M Displays the month as a number without a leading 0 (zero) for single-digit months. For example, February is "2".
  MM Displays the month as a number with a leading 0 (zero) for single-digit months. For example, February is "02".
  MMM Displays the month as a three-letter abbreviation. For example, February is "Feb".
  MMMM Displays the month as its full name. e.g. February
Day (d) Displays the day of the month or the day of the week. The letter "d" can be either uppercase or lowercase.
  d Displays the day of the week or month as a number without a leading 0 (zero) for single-digit days. For example, the sixth day of the month is displayed as "6".
  dd Displays the day of the week or month as a number with a leading 0 (zero) for single-digit days. For example, the sixth day of the month is displayed as "06".
  ddd Displays the day of the week or month as a three-letter abbreviation. For example, Tuesday is displayed as "Tue".
  dddd Displays the day of the week as its full name.
Year (y) Displays the year as two or four digits. The letter "y" can be either uppercase or lowercase.
  yy Displays the year as two digits with a leading 0 (zero) for years 01 through 09. For example, 1999 is displayed as "99", and 2006 is displayed as "06".
  yyyy Displays the year as four digits.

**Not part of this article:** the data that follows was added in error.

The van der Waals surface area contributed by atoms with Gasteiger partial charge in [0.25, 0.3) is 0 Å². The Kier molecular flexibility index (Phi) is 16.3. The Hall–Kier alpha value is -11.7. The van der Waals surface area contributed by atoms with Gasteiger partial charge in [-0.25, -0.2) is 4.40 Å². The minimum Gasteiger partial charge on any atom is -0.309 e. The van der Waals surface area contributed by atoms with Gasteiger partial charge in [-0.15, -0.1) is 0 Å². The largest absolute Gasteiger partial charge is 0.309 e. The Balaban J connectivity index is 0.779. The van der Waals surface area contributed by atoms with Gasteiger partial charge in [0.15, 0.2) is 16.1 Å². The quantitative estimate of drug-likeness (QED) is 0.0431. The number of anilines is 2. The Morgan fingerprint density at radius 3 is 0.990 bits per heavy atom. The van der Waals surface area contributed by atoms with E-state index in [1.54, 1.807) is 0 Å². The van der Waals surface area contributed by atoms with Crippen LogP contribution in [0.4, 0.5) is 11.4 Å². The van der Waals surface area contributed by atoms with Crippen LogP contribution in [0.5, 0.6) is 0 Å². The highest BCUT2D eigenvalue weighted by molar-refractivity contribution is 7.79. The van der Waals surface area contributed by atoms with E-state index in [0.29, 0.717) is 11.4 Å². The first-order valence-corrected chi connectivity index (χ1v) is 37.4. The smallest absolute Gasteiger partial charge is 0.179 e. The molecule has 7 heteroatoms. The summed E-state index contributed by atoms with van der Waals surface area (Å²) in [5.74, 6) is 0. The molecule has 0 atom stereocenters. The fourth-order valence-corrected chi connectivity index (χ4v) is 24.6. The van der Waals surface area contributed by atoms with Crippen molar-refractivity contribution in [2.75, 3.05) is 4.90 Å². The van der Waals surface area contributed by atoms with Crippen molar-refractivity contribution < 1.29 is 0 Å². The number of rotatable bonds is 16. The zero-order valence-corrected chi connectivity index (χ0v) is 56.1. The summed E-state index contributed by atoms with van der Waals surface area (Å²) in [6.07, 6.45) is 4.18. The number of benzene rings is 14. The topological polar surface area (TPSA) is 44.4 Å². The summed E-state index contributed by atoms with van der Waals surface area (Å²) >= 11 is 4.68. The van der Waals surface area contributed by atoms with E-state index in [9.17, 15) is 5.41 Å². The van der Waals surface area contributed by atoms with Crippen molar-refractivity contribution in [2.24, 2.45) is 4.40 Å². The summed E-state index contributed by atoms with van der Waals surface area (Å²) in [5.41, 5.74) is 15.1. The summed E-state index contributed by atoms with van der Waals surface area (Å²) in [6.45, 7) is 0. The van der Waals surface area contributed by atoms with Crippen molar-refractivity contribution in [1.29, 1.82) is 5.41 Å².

Time instructions

Hours (h) A lowercase "h" bases time on the 12-hour clock. An uppercase "H" bases time on the 24-hour, or military, clock; for example, 5 P.M. is displayed as "17".
  h or H Displays the hour without a leading 0 (zero) for single-digit hours. For example, the hour of 9 A.M. is displayed as "9".
  hh or HH Displays the hour with a leading 0 (zero) for single-digit hours. For example, the hour of 9 A.M. is displayed as "09".
Minutes (m) The letter "m" must be lowercase to distinguish minutes from months.
  m Displays minutes without a leading 0 (zero) for single-digit minutes. For example, { TIME \@ "m" } displays "2".
  mm Displays minutes with a leading 0 (zero) for single-digit minutes. For example, { TIME \@ "mm" } displays "02".
A.M. and P.M. (AM/PM) Displays A.M. and P.M. To change the A.M. and P.M. symbols for Microsoft Windows, change the regional settings in Windows Control Panel.
  am/pm or AM/PM Displays A.M. and P.M. as uppercase. For example,
 
{ TIME \@ "h AM/PM" }

and

{ TIME \@ "h am/pm" } display "9 AM" or "5 PM".

Note: To display lower case, add a \*Lower switch i.e.
{ TIME \@ "h am/pm" \*Lower } displays "9 am" or "5 pm"

Other text and punctuation

  'text'
 
Any specified text in a date or time. Enclose the text in single quotation marks. For example,